Nothing lasts, nothing is finished, nothing is perfect – Richard Powell
Happy New Year is still in order as it has only been 18 days since the crossover from the now old year 2020 into the new year 2021.
We are all still recovering from the dreadful events of 2020. But within the imperfections of that uniquely stressful year lay an abundance of beauty; babies were born from increased together time spent by couples as a result of the worldwide lockdown, the long overdue restitution of art artifacts from the West to Africa was initiated, new billionaires emerged, countless marriage proposals were said yes to (consequently million more babies are in the works) and a preventive vaccine against the corona virus was created, amongst other wins.
Wabi sabi is a Japanese philosophy that embraces the beauty and appreciation of things imperfect and impermanent: accepting the flow of life. It is simply the art of imperfect beauty, an acceptance of things as they are now.
Leonard Koen in his book “Wabi-Sabi for Artists, Designers, Poets & Philosophers”, describes wabi-sabi as: ‘…the beauty of things imperfect, impermanent and incomplete, the antithesis of our classical western notion of beauty as something perfect, enduring and monumental.”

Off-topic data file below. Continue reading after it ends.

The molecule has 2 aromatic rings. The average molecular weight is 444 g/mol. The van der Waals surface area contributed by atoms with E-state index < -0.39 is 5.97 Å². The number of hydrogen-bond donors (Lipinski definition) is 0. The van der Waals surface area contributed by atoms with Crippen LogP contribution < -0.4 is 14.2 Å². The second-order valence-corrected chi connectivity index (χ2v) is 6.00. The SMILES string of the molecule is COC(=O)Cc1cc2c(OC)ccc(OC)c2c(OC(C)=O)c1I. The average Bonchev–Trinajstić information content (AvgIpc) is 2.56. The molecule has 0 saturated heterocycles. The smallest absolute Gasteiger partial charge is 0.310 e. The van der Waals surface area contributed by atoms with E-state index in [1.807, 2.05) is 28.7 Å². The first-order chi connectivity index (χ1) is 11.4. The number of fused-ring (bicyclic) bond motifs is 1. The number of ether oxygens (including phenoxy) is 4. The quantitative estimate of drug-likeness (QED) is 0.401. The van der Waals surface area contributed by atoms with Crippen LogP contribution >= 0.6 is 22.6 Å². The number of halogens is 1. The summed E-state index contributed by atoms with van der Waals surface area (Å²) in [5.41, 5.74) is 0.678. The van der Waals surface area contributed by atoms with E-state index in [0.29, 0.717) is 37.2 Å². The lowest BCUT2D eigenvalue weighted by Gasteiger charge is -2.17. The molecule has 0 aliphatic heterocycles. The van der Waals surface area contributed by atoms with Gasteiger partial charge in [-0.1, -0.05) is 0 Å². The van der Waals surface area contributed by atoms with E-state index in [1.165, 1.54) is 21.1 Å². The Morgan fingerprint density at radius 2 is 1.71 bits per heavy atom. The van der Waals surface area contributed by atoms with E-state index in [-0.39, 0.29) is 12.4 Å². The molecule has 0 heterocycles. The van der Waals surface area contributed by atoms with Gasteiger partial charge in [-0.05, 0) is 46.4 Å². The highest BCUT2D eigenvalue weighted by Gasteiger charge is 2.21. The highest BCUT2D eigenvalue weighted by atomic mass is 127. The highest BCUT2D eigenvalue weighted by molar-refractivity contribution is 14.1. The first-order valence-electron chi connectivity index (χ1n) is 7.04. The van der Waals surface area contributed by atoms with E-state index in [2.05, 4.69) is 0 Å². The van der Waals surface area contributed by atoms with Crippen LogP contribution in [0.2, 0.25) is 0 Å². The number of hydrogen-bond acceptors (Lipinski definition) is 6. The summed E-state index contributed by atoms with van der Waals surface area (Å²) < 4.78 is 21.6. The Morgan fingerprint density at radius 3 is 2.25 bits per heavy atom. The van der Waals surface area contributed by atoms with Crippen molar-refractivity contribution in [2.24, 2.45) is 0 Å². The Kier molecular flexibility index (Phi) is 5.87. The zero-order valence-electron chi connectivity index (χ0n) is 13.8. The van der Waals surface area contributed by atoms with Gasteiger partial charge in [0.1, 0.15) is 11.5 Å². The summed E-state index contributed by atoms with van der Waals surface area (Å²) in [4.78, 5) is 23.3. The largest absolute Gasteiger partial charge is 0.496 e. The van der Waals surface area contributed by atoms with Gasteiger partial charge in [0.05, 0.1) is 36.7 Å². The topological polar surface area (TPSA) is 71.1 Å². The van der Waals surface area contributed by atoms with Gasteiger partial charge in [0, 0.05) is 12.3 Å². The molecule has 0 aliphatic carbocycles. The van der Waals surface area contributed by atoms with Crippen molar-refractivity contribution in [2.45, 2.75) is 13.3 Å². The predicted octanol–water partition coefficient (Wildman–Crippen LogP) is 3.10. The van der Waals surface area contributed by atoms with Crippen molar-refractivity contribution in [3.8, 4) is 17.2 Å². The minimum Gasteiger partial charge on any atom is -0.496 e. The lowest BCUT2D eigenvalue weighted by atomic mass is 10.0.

2020 has helped us realize that the grind can come to a halt suddenly and life really isn’t to be rushed or skimmed, and now more than ever, we must change our outlook to life and see things differently. It has become imperative for us as creatives to deviate from the millennial ideal of perfection as the ultimate reality and embrace the centuries old concept of wabi sabi; that beauty lies in imperfection.
Though the concept of wabi-sabi has overtime become more popular in aesthetics design, it can be applied to every area of life. As the craze for perfection rages and mental health issues rise, it is fitting for us to take time to appreciate the great beauty that lies in our struggles as well as our successes. For us creatives, our minds remain our most valuable tool and after 2020, we can neither afford to sweat the small nor the big stuff and we must take time to accept the beauties of our journeys however imperfect, simply because in our incomplete/imperfect pieces, lie a unique kind of beauty.
Wabi-sabi is about cultivating authenticity, artistry and valuing imperfection. To make clear, wabi-sabi does not justify or promote slacking, as grace is one of its ideals amongst other such concepts as understated beauty, unpretentiousness, freeness and tranquillity.
Soetsu Yanagi in his book “The Unknown Craftsman”, suggests that imperfections are necessary for a full appreciation of the object and the world. Thus, it stands to reason that our journeys as artists will be fuller and richer if we refrain from constantly putting ourselves under the pressure to be perfect. We thus would be able to succeed by growing in imperfections even as we embrace seasonal growth.
We at Kurating hope that in this new year, you get to appreciate the beauty in your struggles and not just your successes in 2021. So have a great year knowing that you are capable of great works even with your flaws, scars and stuff.
Questions? Comments? Please share below. Follow us on Twitter and Instagram @KuratingMag for first hand access to our content and community.